Those initial few months after you say, “I do,” are an exciting time. You’re newly married, are likely jetting off to a fabulous honeymoon, and enjoying the pleasure of opening an array of gifts.
Not to mention the fact, that you’re probably still high on love.
Of course, while those first few months are no doubt filled with love and adoration, they’re also a period of adjustment. This is especially true if you and your partner are just now moving in together.
You’ll be truly getting acquainted with all of your spouse’s habits. You’ll be taking care of all the legal matters (like changing your name or filling out forms). But, most importantly, you and your spouse may also begin to merge your finances into one.
Although this might seem like a menial task, money and sharing an account is often a problem for newlyweds. To help alleviate the stress that can come with merging your finances as newlyweds, follow these six steps.
1. Begin with a Conversation
The first step you should when you merge your finances is to merely have a conversation about money. To be honest, this is a step that’s best taken before you tie the knot. But, if you haven’t done it, have this conversation now.
Sit down and discuss where you’re both at in terms of income and debt. Moreover, as you move forward together, you both need to be aware of what each person is paying for. This is especially true any accounts or bills that might be taken out automatically. You should also work to understand each other’s lifestyles.
You might both have very different ideas about spending and saving. This is why it’s important to work toward a compromise and reach the same page. That way, when you merge your finances, you won’t run into any major arguments or discrepancies.
2. Join Your Accounts
Your next step to financial harmony is to decide how you want to handle your finances.
Traditionally, couples have merged their bank accounts into one joint checking account instead of each keeping their own.
But, in 21st Century America, that’s not necessarily the case anymore. There are definite pros and cons to various paths.
Nowadays, you can have a joint checking account, simply keep your own, or even have a combination of both. Whatever route you choose, you merely have to pick one. So, decide what option is best for you and your spouse and make a move in that direction.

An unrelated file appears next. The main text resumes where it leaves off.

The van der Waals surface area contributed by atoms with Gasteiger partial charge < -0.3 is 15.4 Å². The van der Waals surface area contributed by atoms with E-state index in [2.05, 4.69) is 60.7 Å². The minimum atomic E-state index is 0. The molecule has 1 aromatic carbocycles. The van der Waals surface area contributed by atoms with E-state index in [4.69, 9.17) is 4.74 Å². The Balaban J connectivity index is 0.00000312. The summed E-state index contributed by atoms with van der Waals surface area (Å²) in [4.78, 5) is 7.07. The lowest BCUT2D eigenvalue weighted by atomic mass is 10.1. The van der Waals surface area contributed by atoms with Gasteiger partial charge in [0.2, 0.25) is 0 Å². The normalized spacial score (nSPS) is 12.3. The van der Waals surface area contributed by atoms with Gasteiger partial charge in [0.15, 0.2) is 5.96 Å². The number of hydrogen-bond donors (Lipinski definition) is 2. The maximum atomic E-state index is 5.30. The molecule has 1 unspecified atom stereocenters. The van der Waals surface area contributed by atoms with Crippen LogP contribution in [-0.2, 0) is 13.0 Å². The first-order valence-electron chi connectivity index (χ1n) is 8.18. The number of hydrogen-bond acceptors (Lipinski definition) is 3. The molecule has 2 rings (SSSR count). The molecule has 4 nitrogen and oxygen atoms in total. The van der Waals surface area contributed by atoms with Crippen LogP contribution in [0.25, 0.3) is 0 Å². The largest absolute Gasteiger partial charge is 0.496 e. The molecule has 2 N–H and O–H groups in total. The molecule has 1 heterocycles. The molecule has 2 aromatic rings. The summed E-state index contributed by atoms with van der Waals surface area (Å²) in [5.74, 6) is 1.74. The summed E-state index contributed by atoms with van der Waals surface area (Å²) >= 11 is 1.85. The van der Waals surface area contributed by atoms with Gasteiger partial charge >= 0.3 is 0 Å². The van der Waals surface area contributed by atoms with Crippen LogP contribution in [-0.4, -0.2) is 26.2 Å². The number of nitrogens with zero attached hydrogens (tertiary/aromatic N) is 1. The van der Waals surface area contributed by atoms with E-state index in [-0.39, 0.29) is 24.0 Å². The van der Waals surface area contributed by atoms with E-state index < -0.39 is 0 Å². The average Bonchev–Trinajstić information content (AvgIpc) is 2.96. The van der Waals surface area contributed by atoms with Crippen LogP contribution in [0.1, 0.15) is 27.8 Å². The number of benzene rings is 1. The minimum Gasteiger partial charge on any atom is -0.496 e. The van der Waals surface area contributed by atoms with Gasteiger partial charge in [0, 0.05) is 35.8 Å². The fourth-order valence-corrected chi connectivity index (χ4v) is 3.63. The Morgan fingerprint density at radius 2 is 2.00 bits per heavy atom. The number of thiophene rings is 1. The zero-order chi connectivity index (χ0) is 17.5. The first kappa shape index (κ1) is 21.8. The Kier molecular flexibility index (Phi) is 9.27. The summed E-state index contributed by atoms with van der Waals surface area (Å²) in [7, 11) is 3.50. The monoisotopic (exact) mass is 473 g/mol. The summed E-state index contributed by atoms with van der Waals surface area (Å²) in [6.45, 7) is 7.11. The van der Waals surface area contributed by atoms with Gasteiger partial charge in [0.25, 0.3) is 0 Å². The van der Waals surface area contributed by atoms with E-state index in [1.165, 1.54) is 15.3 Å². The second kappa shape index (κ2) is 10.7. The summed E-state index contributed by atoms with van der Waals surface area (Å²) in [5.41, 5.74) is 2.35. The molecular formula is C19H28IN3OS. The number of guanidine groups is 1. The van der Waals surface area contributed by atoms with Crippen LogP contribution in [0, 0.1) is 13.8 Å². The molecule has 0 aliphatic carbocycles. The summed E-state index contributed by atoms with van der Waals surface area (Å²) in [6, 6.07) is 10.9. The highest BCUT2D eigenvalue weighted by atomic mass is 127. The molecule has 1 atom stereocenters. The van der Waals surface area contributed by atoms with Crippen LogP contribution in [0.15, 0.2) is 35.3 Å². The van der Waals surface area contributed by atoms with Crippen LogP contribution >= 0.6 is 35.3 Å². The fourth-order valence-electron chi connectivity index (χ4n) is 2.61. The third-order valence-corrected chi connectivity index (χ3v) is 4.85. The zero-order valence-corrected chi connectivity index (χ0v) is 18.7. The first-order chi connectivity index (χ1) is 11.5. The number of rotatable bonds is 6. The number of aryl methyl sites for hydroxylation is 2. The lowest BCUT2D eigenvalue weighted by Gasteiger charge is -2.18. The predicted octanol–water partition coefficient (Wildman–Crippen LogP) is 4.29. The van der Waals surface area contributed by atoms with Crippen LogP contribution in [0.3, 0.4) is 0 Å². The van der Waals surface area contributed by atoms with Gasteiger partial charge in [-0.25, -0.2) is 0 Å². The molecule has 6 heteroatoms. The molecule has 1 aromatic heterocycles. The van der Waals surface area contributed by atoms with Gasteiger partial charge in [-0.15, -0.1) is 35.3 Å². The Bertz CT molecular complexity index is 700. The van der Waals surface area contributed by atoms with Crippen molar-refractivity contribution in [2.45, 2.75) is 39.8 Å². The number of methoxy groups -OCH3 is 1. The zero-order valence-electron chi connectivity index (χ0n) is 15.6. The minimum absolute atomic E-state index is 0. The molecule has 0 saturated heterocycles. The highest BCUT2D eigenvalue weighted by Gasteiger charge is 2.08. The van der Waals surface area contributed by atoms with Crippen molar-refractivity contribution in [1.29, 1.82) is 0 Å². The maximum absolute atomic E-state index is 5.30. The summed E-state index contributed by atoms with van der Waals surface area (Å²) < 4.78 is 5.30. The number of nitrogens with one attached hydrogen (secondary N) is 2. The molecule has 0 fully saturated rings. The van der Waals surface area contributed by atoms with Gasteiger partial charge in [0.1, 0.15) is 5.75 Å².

3. Create Goals Together
When you were single, you likely had financial goals of your own, or at least you should have. Now that you’re married, some of those financial goals are probably going to change. Or, they may just mold into something a little different.
As merge your finances, you’ll want to have joint financial goals as well.
Take time to work together to decide what some of those goals might be, so that you and your partner both know what you’re working toward. You might still have the goal to eradicate debt or buy a house, but now you might also want save up to have kids or pay for their college tuition.
Figure out which short-term and long-term plans are important to you as a couple and then create a plan for accomplishing those.
4. Get Together an Emergency Fund
One of your most important goals, of course, should be to create an emergency fund. If you each already possess one of these, you could simply merge them together. However, if neither of you possess an emergency fund, or only one of you do, then you’ll need to strategize for either creating one or increasing the amount in your emergency fund.
After all, you want to be prepared should either of you lose your job or if the unplanned and unexpected occurs. An emergency fund serves to prevent any added stress to your new marriage should your finances take a hit.
5. Outline Your Budget
Again, you most likely had a budget just for you, but since you’ll be merging bills, expenses, and possibly accounts, you’ll need to create a budget that works for you both.
While some categories like food, gas, or possibly entertainment might go up, there are others that might not since you’ll be paying one bill, together, with two paychecks.
Go through each category, all your discretionary and non-discretionary expenses, and decide together what you can and want to spend in each.
After creating your initial budget, it might also be a good idea to check back in halfway through the month to see how you’re following it. That way you can make changes if necessary.
6. Decide Who Will Be the Manager
Although there’s no rule that states only one person has to be in control of your finances, you should make a point to decide who will manage them day-to-day. Or, if you both want to contribute, who will be responsible for what.
Figure out who will pay the bills, handle the grocery shopping, keep track of the budget each month, or who will deal with taxes. Again, you can decide to do this together or split it up as well. But, nonetheless, it’s a good idea to have a plan so that you’ll know it’s always taken care of.
For most people, life as a newlywed is a time filled with excitement and new experiences, which for the most part are good. That being said, marriage is filled with a lot more than honeymoons and love, it tackles the hard stuff as well.
No matter where you are in life, money is bound to be one of those things that falls under the hard stuff. Plus, in many cases, it’s one aspect of life that can cause stress in a new marriage.
To prevent that from being the case in yours, take the time to create a plan and follow a few simple steps to successfully merge your finances.
Did you merge your finances when you got married? If you’re getting married, would you rather create a joint account or keep yours separate?